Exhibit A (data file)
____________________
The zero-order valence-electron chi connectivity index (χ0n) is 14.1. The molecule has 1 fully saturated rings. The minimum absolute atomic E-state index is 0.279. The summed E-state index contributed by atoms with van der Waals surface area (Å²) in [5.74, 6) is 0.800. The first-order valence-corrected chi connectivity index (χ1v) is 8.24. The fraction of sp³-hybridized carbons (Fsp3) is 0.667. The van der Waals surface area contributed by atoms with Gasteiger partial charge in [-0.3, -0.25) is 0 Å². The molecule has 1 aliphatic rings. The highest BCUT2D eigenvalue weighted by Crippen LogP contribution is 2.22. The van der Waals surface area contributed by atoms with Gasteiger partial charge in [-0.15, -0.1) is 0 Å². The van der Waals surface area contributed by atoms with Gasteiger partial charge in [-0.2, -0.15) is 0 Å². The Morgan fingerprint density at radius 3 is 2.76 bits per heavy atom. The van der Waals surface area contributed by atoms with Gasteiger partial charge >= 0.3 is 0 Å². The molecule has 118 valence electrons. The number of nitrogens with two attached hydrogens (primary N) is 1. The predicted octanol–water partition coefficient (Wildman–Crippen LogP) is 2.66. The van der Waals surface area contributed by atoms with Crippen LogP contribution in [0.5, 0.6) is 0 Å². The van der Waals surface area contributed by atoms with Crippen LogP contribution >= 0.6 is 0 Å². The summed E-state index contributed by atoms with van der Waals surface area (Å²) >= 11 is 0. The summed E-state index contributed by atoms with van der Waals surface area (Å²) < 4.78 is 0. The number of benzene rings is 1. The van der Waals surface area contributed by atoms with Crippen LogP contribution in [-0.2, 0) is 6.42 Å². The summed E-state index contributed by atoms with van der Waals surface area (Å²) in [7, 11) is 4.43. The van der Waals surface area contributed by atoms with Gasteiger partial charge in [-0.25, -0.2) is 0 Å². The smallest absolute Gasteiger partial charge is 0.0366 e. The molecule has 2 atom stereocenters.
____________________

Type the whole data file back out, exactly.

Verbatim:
The zero-order valence-electron chi connectivity index (χ0n) is 14.1. The molecule has 1 fully saturated rings. The minimum absolute atomic E-state index is 0.279. The summed E-state index contributed by atoms with van der Waals surface area (Å²) in [5.74, 6) is 0.800. The first-order valence-corrected chi connectivity index (χ1v) is 8.24. The fraction of sp³-hybridized carbons (Fsp3) is 0.667. The van der Waals surface area contributed by atoms with Gasteiger partial charge in [-0.3, -0.25) is 0 Å². The molecule has 1 aliphatic rings. The highest BCUT2D eigenvalue weighted by Crippen LogP contribution is 2.22. The van der Waals surface area contributed by atoms with Gasteiger partial charge in [-0.15, -0.1) is 0 Å². The van der Waals surface area contributed by atoms with Gasteiger partial charge in [-0.2, -0.15) is 0 Å². The Morgan fingerprint density at radius 3 is 2.76 bits per heavy atom. The van der Waals surface area contributed by atoms with Gasteiger partial charge >= 0.3 is 0 Å². The molecule has 118 valence electrons. The number of nitrogens with two attached hydrogens (primary N) is 1. The predicted octanol–water partition coefficient (Wildman–Crippen LogP) is 2.66. The van der Waals surface area contributed by atoms with Crippen LogP contribution in [0.5, 0.6) is 0 Å². The van der Waals surface area contributed by atoms with Crippen LogP contribution >= 0.6 is 0 Å². The summed E-state index contributed by atoms with van der Waals surface area (Å²) >= 11 is 0. The summed E-state index contributed by atoms with van der Waals surface area (Å²) < 4.78 is 0. The number of benzene rings is 1. The van der Waals surface area contributed by atoms with Crippen LogP contribution in [-0.2, 0) is 6.42 Å². The summed E-state index contributed by atoms with van der Waals surface area (Å²) in [7, 11) is 4.43. The van der Waals surface area contributed by atoms with Gasteiger partial charge in [-0.25, -0.2) is 0 Å². The smallest absolute Gasteiger partial charge is 0.0366 e. The molecule has 2 atom stereocenters.